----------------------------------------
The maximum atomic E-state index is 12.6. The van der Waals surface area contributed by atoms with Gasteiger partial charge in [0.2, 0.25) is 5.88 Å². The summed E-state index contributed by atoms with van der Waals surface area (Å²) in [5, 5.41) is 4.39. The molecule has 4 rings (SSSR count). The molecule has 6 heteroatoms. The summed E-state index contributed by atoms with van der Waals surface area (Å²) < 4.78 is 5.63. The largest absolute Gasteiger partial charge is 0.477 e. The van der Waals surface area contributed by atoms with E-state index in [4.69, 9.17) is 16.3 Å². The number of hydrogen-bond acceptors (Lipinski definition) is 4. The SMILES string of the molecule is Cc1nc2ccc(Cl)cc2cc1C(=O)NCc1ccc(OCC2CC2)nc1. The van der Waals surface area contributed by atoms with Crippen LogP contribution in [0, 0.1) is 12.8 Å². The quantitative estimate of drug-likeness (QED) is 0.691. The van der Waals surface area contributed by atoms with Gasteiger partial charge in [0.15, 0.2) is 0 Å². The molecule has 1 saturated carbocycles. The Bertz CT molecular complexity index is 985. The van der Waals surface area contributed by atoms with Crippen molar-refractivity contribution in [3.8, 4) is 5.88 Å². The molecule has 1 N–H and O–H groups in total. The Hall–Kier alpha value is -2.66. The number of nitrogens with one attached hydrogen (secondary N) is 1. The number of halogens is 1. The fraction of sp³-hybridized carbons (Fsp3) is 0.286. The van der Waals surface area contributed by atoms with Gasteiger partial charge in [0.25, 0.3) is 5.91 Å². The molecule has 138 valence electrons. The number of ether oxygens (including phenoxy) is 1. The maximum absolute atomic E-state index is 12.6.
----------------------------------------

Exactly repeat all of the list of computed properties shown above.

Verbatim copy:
The maximum atomic E-state index is 12.6. The van der Waals surface area contributed by atoms with Gasteiger partial charge in [0.2, 0.25) is 5.88 Å². The summed E-state index contributed by atoms with van der Waals surface area (Å²) in [5, 5.41) is 4.39. The molecule has 4 rings (SSSR count). The molecule has 6 heteroatoms. The summed E-state index contributed by atoms with van der Waals surface area (Å²) < 4.78 is 5.63. The largest absolute Gasteiger partial charge is 0.477 e. The van der Waals surface area contributed by atoms with E-state index in [4.69, 9.17) is 16.3 Å². The number of hydrogen-bond acceptors (Lipinski definition) is 4. The SMILES string of the molecule is Cc1nc2ccc(Cl)cc2cc1C(=O)NCc1ccc(OCC2CC2)nc1. The van der Waals surface area contributed by atoms with Crippen LogP contribution in [0, 0.1) is 12.8 Å². The quantitative estimate of drug-likeness (QED) is 0.691. The van der Waals surface area contributed by atoms with Gasteiger partial charge in [0.15, 0.2) is 0 Å². The molecule has 1 saturated carbocycles. The Bertz CT molecular complexity index is 985. The van der Waals surface area contributed by atoms with Crippen molar-refractivity contribution in [3.8, 4) is 5.88 Å². The molecule has 1 N–H and O–H groups in total. The Hall–Kier alpha value is -2.66. The number of nitrogens with one attached hydrogen (secondary N) is 1. The number of halogens is 1. The fraction of sp³-hybridized carbons (Fsp3) is 0.286. The van der Waals surface area contributed by atoms with Gasteiger partial charge in [0.25, 0.3) is 5.91 Å². The molecule has 138 valence electrons. The number of ether oxygens (including phenoxy) is 1. The maximum absolute atomic E-state index is 12.6.